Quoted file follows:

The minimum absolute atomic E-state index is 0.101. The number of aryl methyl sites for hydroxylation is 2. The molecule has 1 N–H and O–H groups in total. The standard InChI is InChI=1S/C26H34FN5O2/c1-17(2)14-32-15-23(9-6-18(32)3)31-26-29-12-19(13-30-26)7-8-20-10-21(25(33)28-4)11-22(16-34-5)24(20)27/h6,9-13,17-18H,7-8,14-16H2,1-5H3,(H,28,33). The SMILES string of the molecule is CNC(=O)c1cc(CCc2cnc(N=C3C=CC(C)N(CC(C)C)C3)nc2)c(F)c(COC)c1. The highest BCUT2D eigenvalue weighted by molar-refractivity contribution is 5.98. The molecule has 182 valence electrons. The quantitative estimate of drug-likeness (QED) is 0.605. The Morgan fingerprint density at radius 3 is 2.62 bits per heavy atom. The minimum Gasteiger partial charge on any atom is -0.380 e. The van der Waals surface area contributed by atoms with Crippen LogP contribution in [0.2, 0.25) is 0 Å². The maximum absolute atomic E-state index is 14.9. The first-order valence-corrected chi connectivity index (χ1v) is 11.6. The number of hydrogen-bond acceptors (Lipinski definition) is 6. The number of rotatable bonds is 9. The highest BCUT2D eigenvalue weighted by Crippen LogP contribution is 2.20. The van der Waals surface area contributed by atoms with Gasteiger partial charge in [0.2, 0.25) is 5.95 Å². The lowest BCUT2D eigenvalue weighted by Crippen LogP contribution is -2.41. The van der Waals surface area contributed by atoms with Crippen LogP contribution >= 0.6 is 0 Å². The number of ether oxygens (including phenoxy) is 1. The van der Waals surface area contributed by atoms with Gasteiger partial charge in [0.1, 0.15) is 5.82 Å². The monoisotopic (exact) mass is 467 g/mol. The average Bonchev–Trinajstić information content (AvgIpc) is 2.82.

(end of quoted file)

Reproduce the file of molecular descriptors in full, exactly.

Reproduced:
The minimum absolute atomic E-state index is 0.101. The number of aryl methyl sites for hydroxylation is 2. The molecule has 1 N–H and O–H groups in total. The standard InChI is InChI=1S/C26H34FN5O2/c1-17(2)14-32-15-23(9-6-18(32)3)31-26-29-12-19(13-30-26)7-8-20-10-21(25(33)28-4)11-22(16-34-5)24(20)27/h6,9-13,17-18H,7-8,14-16H2,1-5H3,(H,28,33). The SMILES string of the molecule is CNC(=O)c1cc(CCc2cnc(N=C3C=CC(C)N(CC(C)C)C3)nc2)c(F)c(COC)c1. The highest BCUT2D eigenvalue weighted by molar-refractivity contribution is 5.98. The molecule has 182 valence electrons. The quantitative estimate of drug-likeness (QED) is 0.605. The Morgan fingerprint density at radius 3 is 2.62 bits per heavy atom. The minimum Gasteiger partial charge on any atom is -0.380 e. The van der Waals surface area contributed by atoms with Crippen LogP contribution in [0.2, 0.25) is 0 Å². The maximum absolute atomic E-state index is 14.9. The first-order valence-corrected chi connectivity index (χ1v) is 11.6. The number of hydrogen-bond acceptors (Lipinski definition) is 6. The number of rotatable bonds is 9. The highest BCUT2D eigenvalue weighted by Crippen LogP contribution is 2.20. The van der Waals surface area contributed by atoms with Gasteiger partial charge in [0.2, 0.25) is 5.95 Å². The lowest BCUT2D eigenvalue weighted by Crippen LogP contribution is -2.41. The van der Waals surface area contributed by atoms with Crippen LogP contribution >= 0.6 is 0 Å². The number of ether oxygens (including phenoxy) is 1. The van der Waals surface area contributed by atoms with Gasteiger partial charge in [0.1, 0.15) is 5.82 Å². The monoisotopic (exact) mass is 467 g/mol. The average Bonchev–Trinajstić information content (AvgIpc) is 2.82.